Winds forecast for midnight, May 17th. Click image to view live.

By Monday at 7 PM, winds are forecast to be northwesterly throughout the state, conditions that may not be conducive to migration. By midnight, winds are set to be even more northerly and even stronger. SO, while some birds may fight to winds, it appears that Tuesday morning will not show evidence of much movement.
Winds forecast for midnight, May 18th. Click image to view live.

That's that about that, folks. As always, I encourage you to predict what birds you'll find for yourself! For my 3-day hiatus, this eBird Page will remain useful. Even more useful may be the latest BirdCast National Migration Forecast, which predicts species peaks, arrivals, and exits through next Friday.

That's all for the next three days! I'll be back to finish May (and Spring Migration) strong for 2015. Here's looking forward to that.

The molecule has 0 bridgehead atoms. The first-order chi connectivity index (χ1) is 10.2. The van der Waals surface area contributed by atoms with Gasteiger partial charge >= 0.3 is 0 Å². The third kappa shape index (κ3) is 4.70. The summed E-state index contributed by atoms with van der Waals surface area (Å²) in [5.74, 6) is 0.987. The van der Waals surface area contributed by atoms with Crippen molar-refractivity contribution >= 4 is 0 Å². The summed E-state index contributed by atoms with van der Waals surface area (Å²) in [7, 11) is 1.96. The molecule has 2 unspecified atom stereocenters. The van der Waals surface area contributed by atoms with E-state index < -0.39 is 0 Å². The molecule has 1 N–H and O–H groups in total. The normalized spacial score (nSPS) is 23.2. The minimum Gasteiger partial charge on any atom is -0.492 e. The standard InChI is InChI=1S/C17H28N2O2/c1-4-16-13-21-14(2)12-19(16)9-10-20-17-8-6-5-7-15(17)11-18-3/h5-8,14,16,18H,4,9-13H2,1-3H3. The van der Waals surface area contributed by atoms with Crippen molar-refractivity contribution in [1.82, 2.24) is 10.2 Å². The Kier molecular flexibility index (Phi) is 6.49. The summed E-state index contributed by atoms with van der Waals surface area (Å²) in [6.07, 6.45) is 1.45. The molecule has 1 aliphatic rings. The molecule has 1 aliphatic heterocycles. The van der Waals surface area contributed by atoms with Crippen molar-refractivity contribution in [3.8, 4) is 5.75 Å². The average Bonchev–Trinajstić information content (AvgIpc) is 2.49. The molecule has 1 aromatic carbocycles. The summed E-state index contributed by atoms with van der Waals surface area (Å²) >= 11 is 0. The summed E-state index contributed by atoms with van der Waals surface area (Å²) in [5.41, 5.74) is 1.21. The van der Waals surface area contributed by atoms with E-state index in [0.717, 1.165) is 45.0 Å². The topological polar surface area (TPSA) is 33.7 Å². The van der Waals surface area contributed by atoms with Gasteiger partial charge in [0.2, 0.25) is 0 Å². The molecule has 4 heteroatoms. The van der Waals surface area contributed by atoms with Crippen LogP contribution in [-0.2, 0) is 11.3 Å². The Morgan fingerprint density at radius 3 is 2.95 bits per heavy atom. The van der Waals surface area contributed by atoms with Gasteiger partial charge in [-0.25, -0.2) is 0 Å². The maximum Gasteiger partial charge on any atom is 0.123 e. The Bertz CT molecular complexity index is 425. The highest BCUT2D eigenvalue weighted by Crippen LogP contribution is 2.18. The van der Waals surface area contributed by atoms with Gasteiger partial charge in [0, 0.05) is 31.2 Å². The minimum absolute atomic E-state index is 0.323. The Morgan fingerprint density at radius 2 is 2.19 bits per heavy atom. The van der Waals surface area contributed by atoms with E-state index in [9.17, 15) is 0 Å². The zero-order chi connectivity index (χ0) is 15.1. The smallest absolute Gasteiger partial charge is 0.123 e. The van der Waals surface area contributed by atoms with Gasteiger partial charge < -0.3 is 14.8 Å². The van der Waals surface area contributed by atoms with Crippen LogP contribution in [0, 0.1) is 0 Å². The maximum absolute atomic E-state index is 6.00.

Good birding, all!

Wednesday, May 13, 2015

May 13th, 2015

Interesting report tonight. Thanks to a large high pressure system centered over Michigan, winds in Illinois are east-northeasterly. At most times of years, these winds would prohibit heavier concentrations of migration, but not tonight. While migration is not consistently heavy across the state, moderate to heavy movements are occurring over some of Southern Illinois, as well as a small patch in northeastern Illinois. Elsewhere, movements overhead are light to moderate and spotty. Overall, we will see some arrivals and influxes tomorrow. Their magnitude will depend merely on where you are.
Winds tonight. Click ima-
ge to view live

Looking ahead at the wind forecast, southerly winds remain predicted for tomorrow (Thursday) night. As before, these winds are set to be very strong, so we'll see how heavy migration actually gets. From there, winds are forecast to remain southerly based at least through Sunday. From there, favorable conditions may deteriorate for a short while. I'll keep you posted.